A big problem still exists however; by measuring fixed frequencies you are setting up standing waves, and you will both hit and miss troughs and valleys if you use less than 1Hz resolution, such as the typical 1/3 octave of test CDs. It is a crude procedure.

If you want to use software to assist, you need a program that sweeps from 20Hz to 200Hz or so, with a repeat and hold function. You take a measurement, adjust, measure again, and optimize placement and volume settings. This is the same process as above, but humanly possible. :slight_smile: Another option is a real time analyzer. (Free room acoustics measurement software is here.)

It makes zero sense to attempt to adjust/place a sub without the mains on at the same time. The main speakers interact with the subs and this will be how you listen. Adjusting a sub alone makes sense only if you are using a high pass filter on your mains, and the sub is exclusively reproducing the lower frequencies.

I originally had dual balanced outputs on my pre, one set for my M60’s and one set to drive my Sub225’s directly ( through a parametric eq for bass management )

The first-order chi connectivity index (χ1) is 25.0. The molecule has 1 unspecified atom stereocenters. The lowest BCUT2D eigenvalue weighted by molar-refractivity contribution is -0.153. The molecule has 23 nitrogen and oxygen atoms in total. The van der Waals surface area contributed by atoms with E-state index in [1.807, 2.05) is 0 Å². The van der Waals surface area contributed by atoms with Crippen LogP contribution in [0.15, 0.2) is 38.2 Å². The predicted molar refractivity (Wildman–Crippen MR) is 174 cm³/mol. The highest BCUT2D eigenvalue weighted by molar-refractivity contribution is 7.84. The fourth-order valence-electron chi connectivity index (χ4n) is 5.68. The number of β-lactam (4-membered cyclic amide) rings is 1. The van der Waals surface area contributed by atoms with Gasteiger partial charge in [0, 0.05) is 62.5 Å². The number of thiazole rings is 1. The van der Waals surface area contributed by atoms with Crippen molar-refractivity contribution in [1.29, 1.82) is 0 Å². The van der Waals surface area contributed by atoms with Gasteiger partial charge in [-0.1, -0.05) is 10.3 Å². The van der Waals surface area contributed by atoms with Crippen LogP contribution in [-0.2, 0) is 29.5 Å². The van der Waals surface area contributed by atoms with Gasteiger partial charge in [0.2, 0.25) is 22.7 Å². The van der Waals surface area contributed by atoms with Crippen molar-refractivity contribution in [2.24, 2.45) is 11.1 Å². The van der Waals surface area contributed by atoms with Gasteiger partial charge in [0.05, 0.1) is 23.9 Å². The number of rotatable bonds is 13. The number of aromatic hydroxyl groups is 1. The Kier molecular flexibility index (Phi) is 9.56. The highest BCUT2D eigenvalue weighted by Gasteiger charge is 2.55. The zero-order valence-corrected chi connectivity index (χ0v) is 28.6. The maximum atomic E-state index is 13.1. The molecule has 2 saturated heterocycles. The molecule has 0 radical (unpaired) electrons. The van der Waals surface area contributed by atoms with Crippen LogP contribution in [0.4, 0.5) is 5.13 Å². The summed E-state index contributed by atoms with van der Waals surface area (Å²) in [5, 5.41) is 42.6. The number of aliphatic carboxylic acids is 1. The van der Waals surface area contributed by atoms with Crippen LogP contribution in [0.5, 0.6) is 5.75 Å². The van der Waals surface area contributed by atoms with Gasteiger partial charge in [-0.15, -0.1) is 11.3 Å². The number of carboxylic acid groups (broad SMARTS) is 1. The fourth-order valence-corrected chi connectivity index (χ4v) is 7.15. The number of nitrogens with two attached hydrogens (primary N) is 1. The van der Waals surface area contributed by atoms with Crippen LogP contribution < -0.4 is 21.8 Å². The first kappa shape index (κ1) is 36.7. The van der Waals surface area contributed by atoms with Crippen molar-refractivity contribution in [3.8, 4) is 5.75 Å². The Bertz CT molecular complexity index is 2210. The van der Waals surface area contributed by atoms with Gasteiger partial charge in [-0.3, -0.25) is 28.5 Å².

Going direct from the DS via the balanced out left me with little choice but to connect the Sub225’s directly via speaker level.

I lost my active bass management, but was able to realign and dial things back in to a point where the bass management was no longer needed.

Ultimately this was for the better sonically.

One of the items that I was considering to solve my single balanced output dilemma was the MSB Technology Sub Isolator.

It is a " Y " output connector that provides a dual output from a single balanced output.

One output half is straight out, the other output provides an isolated output for a sub connection.

This was a last resort option for me due to the listed price of $995.00, each I think.

But this may be the solution to your problem.

You may want to look into this item.

Yes, I have seen this before.

Insanely priced, though.